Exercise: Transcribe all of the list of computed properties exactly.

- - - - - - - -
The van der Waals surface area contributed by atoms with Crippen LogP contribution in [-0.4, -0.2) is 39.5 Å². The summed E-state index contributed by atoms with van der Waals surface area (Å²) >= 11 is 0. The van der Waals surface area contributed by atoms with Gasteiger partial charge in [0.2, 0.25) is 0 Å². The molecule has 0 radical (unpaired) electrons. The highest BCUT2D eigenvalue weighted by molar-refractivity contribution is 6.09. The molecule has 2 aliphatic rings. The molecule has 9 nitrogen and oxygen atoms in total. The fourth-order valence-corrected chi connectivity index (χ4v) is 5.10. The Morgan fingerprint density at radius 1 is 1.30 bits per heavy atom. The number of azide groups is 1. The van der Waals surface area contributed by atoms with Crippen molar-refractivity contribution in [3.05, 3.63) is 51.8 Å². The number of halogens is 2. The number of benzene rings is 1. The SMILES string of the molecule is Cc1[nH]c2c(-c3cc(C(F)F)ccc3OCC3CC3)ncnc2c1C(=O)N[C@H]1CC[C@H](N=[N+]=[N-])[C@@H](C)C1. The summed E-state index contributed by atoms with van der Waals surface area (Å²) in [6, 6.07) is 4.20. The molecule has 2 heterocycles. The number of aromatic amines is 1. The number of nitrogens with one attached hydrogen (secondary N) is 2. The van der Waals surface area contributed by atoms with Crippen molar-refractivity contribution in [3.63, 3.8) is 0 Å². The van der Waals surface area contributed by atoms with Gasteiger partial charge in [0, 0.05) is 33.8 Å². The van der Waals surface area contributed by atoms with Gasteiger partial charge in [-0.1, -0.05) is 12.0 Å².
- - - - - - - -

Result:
The van der Waals surface area contributed by atoms with Crippen LogP contribution in [-0.4, -0.2) is 39.5 Å². The summed E-state index contributed by atoms with van der Waals surface area (Å²) >= 11 is 0. The van der Waals surface area contributed by atoms with Gasteiger partial charge in [0.2, 0.25) is 0 Å². The molecule has 0 radical (unpaired) electrons. The highest BCUT2D eigenvalue weighted by molar-refractivity contribution is 6.09. The molecule has 2 aliphatic rings. The molecule has 9 nitrogen and oxygen atoms in total. The fourth-order valence-corrected chi connectivity index (χ4v) is 5.10. The Morgan fingerprint density at radius 1 is 1.30 bits per heavy atom. The number of azide groups is 1. The van der Waals surface area contributed by atoms with Crippen molar-refractivity contribution in [3.05, 3.63) is 51.8 Å². The number of halogens is 2. The number of benzene rings is 1. The SMILES string of the molecule is Cc1[nH]c2c(-c3cc(C(F)F)ccc3OCC3CC3)ncnc2c1C(=O)N[C@H]1CC[C@H](N=[N+]=[N-])[C@@H](C)C1. The summed E-state index contributed by atoms with van der Waals surface area (Å²) in [6, 6.07) is 4.20. The molecule has 2 heterocycles. The number of aromatic amines is 1. The number of nitrogens with one attached hydrogen (secondary N) is 2. The van der Waals surface area contributed by atoms with Crippen molar-refractivity contribution in [3.63, 3.8) is 0 Å². The van der Waals surface area contributed by atoms with Gasteiger partial charge in [0, 0.05) is 33.8 Å². The van der Waals surface area contributed by atoms with Gasteiger partial charge in [-0.1, -0.05) is 12.0 Å².